Projected budget deficits and the growth of the federal debt loom over nearly every policy issue in Washington. So it is important for ordinary citizens as well as elected officials to focus on federal budget issues -- and to push for fiscal reform.
Yet as Charles Arlinghaus, president of The Josiah Bartlett Center for Public Policy, noted at a panel discussion this month at Dartmouth College in New Hampshire, fiscal issues are “difficult to deal with, and do not easily fit in a 10-second sound bite.”
The program focused on the federal budget, the national debt and the political roadblocks to fiscal reform. It was co-sponsored by The Concord Coalition, the Bartlett Center, the Campaign to Fix the Debt, the Millennial Action Coalition and the Nelson A. Rockefeller Center for Public Policy. Other panel members were Richard Swett, a former ambassador who also served in Congress, and Robert L. Bixby, Concord’s executive director.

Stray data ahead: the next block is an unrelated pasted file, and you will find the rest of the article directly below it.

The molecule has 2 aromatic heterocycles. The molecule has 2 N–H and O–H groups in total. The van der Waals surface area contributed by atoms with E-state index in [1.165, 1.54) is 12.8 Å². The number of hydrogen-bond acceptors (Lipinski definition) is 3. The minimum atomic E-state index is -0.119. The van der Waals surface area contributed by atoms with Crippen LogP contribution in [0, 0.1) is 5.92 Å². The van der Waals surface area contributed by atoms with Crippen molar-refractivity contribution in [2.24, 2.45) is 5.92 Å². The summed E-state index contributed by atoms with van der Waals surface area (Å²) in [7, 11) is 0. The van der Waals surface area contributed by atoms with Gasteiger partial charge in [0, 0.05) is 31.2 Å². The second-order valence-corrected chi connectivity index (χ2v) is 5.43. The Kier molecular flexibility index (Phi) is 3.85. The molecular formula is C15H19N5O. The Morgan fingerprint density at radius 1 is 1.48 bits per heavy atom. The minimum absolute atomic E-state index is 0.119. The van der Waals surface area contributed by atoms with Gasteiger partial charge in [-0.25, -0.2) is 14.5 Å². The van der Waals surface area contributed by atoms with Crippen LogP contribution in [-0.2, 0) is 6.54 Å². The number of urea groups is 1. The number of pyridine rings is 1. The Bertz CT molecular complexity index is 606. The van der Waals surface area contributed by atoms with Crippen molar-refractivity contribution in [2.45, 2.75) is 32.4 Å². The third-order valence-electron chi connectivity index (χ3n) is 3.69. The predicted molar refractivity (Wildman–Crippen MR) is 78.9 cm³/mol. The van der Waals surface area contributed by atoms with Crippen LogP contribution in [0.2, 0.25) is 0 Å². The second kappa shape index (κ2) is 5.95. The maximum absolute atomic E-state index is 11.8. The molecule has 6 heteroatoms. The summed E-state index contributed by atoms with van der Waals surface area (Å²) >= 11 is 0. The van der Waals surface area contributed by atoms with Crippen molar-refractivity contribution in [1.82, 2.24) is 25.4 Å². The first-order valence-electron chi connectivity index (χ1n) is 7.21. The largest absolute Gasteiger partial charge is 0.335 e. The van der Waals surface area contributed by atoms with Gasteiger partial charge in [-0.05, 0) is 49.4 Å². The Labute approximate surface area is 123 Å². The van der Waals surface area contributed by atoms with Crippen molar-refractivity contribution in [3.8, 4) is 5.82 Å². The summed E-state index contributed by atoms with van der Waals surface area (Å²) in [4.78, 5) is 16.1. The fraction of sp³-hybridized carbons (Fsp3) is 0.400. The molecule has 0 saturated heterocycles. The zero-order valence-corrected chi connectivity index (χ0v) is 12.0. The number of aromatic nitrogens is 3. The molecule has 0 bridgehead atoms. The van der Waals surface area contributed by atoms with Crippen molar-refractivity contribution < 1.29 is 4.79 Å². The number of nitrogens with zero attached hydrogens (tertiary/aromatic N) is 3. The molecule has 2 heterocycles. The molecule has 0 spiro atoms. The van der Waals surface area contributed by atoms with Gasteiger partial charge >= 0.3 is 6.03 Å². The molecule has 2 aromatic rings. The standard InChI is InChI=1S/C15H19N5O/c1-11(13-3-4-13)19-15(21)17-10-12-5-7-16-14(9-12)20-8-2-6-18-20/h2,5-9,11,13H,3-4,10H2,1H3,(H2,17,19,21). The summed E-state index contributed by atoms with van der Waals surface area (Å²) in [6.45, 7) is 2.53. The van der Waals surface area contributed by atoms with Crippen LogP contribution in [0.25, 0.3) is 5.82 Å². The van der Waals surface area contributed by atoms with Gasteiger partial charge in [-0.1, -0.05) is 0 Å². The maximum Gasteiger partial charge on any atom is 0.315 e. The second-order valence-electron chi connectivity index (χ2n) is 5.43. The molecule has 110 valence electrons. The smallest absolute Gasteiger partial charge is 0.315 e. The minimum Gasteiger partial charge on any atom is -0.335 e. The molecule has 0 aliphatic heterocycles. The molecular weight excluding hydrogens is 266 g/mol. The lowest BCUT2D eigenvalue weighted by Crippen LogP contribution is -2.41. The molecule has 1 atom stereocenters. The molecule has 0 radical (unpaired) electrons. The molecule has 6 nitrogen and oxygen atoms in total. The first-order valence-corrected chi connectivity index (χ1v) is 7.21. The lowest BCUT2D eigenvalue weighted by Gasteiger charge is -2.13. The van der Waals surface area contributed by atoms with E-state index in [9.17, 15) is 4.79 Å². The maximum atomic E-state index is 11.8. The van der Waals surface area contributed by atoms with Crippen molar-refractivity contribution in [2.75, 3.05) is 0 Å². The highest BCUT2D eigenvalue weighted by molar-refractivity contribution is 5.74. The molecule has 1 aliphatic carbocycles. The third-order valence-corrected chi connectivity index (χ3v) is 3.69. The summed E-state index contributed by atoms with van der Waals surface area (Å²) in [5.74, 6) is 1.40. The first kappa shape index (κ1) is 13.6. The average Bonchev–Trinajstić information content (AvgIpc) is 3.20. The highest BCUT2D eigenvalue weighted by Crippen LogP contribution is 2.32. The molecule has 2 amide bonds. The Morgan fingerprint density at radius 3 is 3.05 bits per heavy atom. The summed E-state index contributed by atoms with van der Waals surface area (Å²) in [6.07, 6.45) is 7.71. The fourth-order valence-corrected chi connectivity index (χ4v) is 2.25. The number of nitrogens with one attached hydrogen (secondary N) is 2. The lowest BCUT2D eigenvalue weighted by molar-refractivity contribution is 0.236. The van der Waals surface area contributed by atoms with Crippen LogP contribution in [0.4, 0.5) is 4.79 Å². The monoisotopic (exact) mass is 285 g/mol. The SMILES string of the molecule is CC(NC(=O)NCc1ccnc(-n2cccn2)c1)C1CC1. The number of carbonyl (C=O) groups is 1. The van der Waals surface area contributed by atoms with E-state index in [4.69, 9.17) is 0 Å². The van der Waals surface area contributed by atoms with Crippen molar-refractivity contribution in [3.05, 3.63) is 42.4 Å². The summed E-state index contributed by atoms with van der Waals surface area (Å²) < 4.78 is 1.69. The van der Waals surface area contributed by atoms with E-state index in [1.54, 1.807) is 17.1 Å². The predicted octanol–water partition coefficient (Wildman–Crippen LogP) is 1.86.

Swett emphasized the need for stronger political leadership and more cooperation on fiscal matters: “We do not have to agree on everything, but we do have to work together.”
All the panelists stressed the need for political courage. Bixby cited the courage displayed by Senators Dick Durbin (D-Ill.) and Tom Coburn (R-Okla.) when they both voted for the Simpson-Bowles plan despite opposition within their own parties.
“Durbin is very liberal and Coburn is very conservative, yet they found a way to look beyond their respective leanings and agree upon several reforms to put us on a sustainable fiscal path,” Bixby said.